Detail the characters: is the final step. Dig deep into who they are, how they came to be who they are, and who they might be at the end of the story.
This is by no means a unique process but it’s the one that works for me. This is my sixth novel/series and just as the process has evolved to this point, it will no doubt continue to evolve. This is also not definitive. There are times when I’ll have an idea for a character and no world in which to put them in. That’s a thought for another day.

Planning (Again) & NaNoWriMo

Participating in NaNoWriMo, as I’ve mentioned before, has been a good way to start the work of a new book and get it completely down in what I call a NaNo draft. The NaNo draft is really just a starting point to get to the Dirty Draft. Fifty thousand words just isn’t enough for the epic fantasy novel.

This year it looked like my day job was going to prevent me from participating in NaNoWriMo, so I made alternate plans to do what I could in November, mostly research and editing. However, this week brought a change in the day job’s schedule. It now appears I may actually have more time than I thought. There still won’t be enough time to do a new novel in November but I am going to add fifty thousand words to last year’s NaNo project. The novel needs it. Despite doing NaNo prep in October, I always spend a bunch of NANo time filling in plot holes, developing missing characters, or character arcs. By using last year’s book I have already done the majority of those things and I should be able to just write the book.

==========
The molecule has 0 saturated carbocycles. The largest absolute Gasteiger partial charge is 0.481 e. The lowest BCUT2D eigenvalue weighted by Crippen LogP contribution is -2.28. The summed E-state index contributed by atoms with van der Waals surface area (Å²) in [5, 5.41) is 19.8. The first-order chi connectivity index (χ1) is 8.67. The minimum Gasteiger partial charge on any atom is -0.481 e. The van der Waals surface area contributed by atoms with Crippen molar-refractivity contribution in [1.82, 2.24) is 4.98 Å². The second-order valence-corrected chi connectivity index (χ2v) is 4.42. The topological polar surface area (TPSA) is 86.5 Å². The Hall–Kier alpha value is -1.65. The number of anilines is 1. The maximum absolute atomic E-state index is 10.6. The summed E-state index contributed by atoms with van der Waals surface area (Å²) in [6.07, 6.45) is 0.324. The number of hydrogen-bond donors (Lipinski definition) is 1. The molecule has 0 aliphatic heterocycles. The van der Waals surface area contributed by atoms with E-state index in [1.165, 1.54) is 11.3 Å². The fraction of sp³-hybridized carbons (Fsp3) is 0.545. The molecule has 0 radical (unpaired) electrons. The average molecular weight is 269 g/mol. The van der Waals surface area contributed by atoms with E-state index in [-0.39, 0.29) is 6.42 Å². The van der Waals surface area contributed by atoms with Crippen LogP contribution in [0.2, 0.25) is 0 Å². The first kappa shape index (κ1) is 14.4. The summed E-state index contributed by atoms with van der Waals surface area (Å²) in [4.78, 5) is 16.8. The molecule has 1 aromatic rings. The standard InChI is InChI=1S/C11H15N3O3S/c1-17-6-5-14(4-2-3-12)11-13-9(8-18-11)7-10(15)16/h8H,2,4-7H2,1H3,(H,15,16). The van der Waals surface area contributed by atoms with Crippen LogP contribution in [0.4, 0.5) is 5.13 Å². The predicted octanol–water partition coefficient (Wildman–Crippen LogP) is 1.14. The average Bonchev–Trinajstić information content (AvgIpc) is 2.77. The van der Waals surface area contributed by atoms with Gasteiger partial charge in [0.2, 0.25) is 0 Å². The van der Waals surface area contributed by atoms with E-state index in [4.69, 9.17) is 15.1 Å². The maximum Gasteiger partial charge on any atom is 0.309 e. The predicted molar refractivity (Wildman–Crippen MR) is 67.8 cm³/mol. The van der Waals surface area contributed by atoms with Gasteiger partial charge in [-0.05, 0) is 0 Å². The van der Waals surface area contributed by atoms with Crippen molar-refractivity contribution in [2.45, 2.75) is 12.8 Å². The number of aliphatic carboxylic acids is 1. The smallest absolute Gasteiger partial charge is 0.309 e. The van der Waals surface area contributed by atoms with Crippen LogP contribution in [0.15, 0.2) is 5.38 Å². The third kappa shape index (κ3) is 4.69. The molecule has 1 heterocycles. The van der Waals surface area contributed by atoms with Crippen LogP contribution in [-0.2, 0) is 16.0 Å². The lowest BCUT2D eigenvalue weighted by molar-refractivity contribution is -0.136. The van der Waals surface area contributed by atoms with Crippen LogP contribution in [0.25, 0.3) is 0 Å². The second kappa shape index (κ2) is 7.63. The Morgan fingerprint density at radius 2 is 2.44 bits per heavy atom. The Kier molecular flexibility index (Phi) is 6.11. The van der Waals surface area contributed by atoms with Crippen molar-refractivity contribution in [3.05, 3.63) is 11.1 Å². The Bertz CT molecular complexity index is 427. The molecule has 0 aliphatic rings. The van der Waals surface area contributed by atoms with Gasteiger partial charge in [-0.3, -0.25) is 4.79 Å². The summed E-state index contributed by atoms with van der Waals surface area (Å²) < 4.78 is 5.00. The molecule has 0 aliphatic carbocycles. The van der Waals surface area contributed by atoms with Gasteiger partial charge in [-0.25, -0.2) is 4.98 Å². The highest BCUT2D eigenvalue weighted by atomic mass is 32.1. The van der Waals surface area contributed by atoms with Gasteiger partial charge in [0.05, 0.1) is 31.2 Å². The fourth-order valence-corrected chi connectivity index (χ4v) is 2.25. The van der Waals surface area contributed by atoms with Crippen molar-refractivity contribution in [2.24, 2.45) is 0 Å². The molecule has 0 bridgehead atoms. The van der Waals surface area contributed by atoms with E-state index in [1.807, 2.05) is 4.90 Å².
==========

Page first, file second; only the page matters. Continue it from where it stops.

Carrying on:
Writers who work at other jobs have to be flexible and always seek the best use of the time they have for their writing. We can’t worry too much about the rules of how to get the writing done, we have to find the ways which work for us.

NaNoWriMo and Marathons: It’s November

November seems to be the month where my personal goals get an accounting. It is also the month where things seem to fall apart. Two years ago I signed up for my first half marathon. It was a test for myself after losing twenty pounds that year. The weeks immediately leading up to the event, however, became ridiculously stressful at the day job, and the hours grew so great I could no longer train correctly. I never made the distance in training. Somehow, the last two weeks before the marathon calmed down enough and I was able to run the event, all thirteen plus miles. Mission accomplished.

Last year I signed up again. I wanted to challenge myself and beat my time. I also decided I should participate in NaNoWriMo. I had a couple of novels ready for their first draft and needed to just get them written. The same thing happened at the day job and this time it was worse. I worked eighteen hours a day, seven days a week for six weeks straight. I even worked the day of the marathon. There was no training for two months. I lost my entry fee, and I lost NaNoWirMo.

This past Monday I signed up for NaNoWriMo and today I signed up for the half marathon. Am I just hoping this year will be different? No. I’ve made some professional choices in my day job and made it clear I will never again go through what I experienced the last two years. I have turned down some opportunities but I’ve also regained some fitness and creative energy, which in turn has improved my life. Period.